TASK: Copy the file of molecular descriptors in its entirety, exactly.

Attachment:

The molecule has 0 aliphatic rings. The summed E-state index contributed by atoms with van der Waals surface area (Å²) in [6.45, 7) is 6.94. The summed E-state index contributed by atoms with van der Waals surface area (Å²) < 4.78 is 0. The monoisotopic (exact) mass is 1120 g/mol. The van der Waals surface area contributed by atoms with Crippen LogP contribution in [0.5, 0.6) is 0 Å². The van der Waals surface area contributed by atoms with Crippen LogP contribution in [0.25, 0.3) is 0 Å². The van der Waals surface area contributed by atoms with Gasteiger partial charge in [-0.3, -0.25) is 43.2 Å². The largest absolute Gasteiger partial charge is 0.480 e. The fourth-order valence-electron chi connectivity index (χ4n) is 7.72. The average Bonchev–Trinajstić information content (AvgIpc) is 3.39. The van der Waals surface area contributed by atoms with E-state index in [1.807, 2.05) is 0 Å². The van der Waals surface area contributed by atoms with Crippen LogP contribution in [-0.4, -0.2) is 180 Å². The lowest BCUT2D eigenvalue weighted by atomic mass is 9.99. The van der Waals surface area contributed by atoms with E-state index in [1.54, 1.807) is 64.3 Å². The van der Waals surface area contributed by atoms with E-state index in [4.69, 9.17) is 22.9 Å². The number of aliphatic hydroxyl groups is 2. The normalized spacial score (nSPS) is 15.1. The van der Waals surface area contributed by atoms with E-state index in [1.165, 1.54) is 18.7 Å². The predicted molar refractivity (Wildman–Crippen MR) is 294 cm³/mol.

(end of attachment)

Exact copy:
The molecule has 0 aliphatic rings. The summed E-state index contributed by atoms with van der Waals surface area (Å²) in [6.45, 7) is 6.94. The summed E-state index contributed by atoms with van der Waals surface area (Å²) < 4.78 is 0. The monoisotopic (exact) mass is 1120 g/mol. The van der Waals surface area contributed by atoms with Crippen LogP contribution in [0.5, 0.6) is 0 Å². The van der Waals surface area contributed by atoms with Crippen LogP contribution in [0.25, 0.3) is 0 Å². The van der Waals surface area contributed by atoms with Gasteiger partial charge in [-0.3, -0.25) is 43.2 Å². The largest absolute Gasteiger partial charge is 0.480 e. The fourth-order valence-electron chi connectivity index (χ4n) is 7.72. The average Bonchev–Trinajstić information content (AvgIpc) is 3.39. The van der Waals surface area contributed by atoms with E-state index in [1.807, 2.05) is 0 Å². The van der Waals surface area contributed by atoms with Crippen LogP contribution in [-0.4, -0.2) is 180 Å². The lowest BCUT2D eigenvalue weighted by atomic mass is 9.99. The van der Waals surface area contributed by atoms with E-state index in [1.54, 1.807) is 64.3 Å². The van der Waals surface area contributed by atoms with E-state index in [4.69, 9.17) is 22.9 Å². The number of aliphatic hydroxyl groups is 2. The normalized spacial score (nSPS) is 15.1. The van der Waals surface area contributed by atoms with E-state index in [1.165, 1.54) is 18.7 Å². The predicted molar refractivity (Wildman–Crippen MR) is 294 cm³/mol.